Accountability Charts vs Org Charts: What’s the Difference?
Organizational charts are about far more than showing reporting relationships. They have a wide range of use cases, from project planning to differentiating teams and showing who’s accountable for what.
Organizational charts that clearly illustrate accountability, both on an individual and collective level, help to support a more efficient organization, streamlined decision making, and better performance overall.
What is an Organizational Chart?
For the uninitiated, an organizational chart is a document that illustrates who is in charge of whom, or who reports to whom, internally. An org chart is designed to illustrate and clarify the overall reporting hierarchy within an organization.
Although it’s true that traditional organizational charts are easy to create and do a great job of this task, that’s all that they do in their most basic form.
What is an Accountability Chart?
While organizational charts (‘org charts’) focus on who reports to who within an organization, they typically fail to illustrate one of the biggest pain points of companies (especially larger ones): Who is accountable for what?
Organizations therefore turn to accountability charts to introduce clarity about who is responsible for specific functions within an organization and highlight their main roles and responsibilities.
As with org charts, there are several different types of accountability charts. You’ll need to choose one that best reflects the way your organization and workforce are organized and operate. It’s important to note that an accountability chart doesn’t chart your structure, however.
Types of Accountability Charts
Accountability charts take inspiration from what’s known as the ‘Free Rider’ problem. This is the burden on a shared resource that’s created by its use by people who aren’t paying their fair share for it, or in this case those who aren’t accountable.
An accountability chart solves this problem by showing the one person or one group who’s responsible for a specific function because if more than one person is responsible, nobody is responsible, and this can cause standards to slip.
Here are some of the different types of accountability charts:
Flat Org/Accountability Chart
This isn’t strictly an accountability chart, but a type of org chart that can double up as an accountability chart depending on the circumstances.
In a flat org, everyone within the business typically reports to a single person, the CEO. This type of arrangement is more common in smaller organizations such as early-stage start-ups. Since the flat org chart only has one or two levels at most, the person being reported to has ultimate accountability whilst individuals below them share accountability equally for the execution of operations.
The only problem with a flat org chart when it comes to accountability is growth – as an organization grows, uncertainty can arise about who is responsible for individual tasks and functions.
Function-Based Accountability Chart
A function-based accountability chart is exactly what it sounds like. Accountability is grouped according to function-specific tasks, such as accounting or human resources. Within a function, a team of individuals will have collective accountability for functional tasks with the person that leads that functional group having ultimate accountability.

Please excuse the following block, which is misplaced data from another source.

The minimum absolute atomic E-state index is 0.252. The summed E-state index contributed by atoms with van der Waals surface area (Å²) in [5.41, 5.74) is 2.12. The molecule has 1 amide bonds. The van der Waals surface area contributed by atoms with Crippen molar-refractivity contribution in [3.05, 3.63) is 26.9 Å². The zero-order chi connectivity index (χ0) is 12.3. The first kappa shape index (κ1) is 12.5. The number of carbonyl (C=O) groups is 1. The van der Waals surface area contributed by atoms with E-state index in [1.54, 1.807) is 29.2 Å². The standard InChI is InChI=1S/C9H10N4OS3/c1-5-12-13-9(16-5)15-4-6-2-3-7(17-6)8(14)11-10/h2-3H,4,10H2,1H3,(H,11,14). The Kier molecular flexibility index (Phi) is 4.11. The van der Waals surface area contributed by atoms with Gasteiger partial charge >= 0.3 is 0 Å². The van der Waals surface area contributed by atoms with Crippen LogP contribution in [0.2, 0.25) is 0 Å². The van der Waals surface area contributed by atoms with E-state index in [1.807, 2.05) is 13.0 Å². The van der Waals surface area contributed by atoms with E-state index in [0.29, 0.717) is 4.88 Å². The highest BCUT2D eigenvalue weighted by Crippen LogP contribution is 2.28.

While function-based accountability charts define clear responsibilities, they can also support an environment where functional groups begin to work in silos with their own interests at heart rather than the organization as a whole.
Product-Based Accountability Chart
Organizing accountability based on product assigns ownership according to each product type or category. Ultimate accountability sits with a product leader who will typically supervise individuals with various functions within their product group. This makes product-based accountability charts much broader than their function-based counterparts.
As an example, Meta (prev. Facebook) has product groups for its flagship brands like Instagram (headed by Adam Mosseri) and WhatsApp (headed by Will Cathcart). Within these groups will be programmers, security specialists, UI experts, and more.
While the product-based approach avoids the problem of functional teams working in silos, there are other potential drawbacks such as a lack of consistency between different product groups and limited collaboration.
Geographic Accountability Chart
A geographic accountability chart assigns accountability based on geographic regions where the business operates, for example, North America, Europe, Asia & Middle East. Regions can also be broken down within countries, such as Western U.S., Eastern U.S., Western Europe, South-East Asia, etcetera.
The benefit of a geographic approach is that each region is ultimately in charge of its own prosperity: It is responsible for developing teams, processes, and individual accountabilities (whether team-based or otherwise) to meet regional and overall organizational goals.
Build Your Own Accountability Chart with Organimi
An accountability chart can help bring clarity to your organization by showing people who’s ultimately responsible for what.
Building an accountability chart with Organimi is easy, too.
Just sign up for a 14-day free trial, create a blank org chart, and use our drag-and-drop functionality to create your own accountability chart in minutes. You can even import your own existing data, making the process quicker and simpler.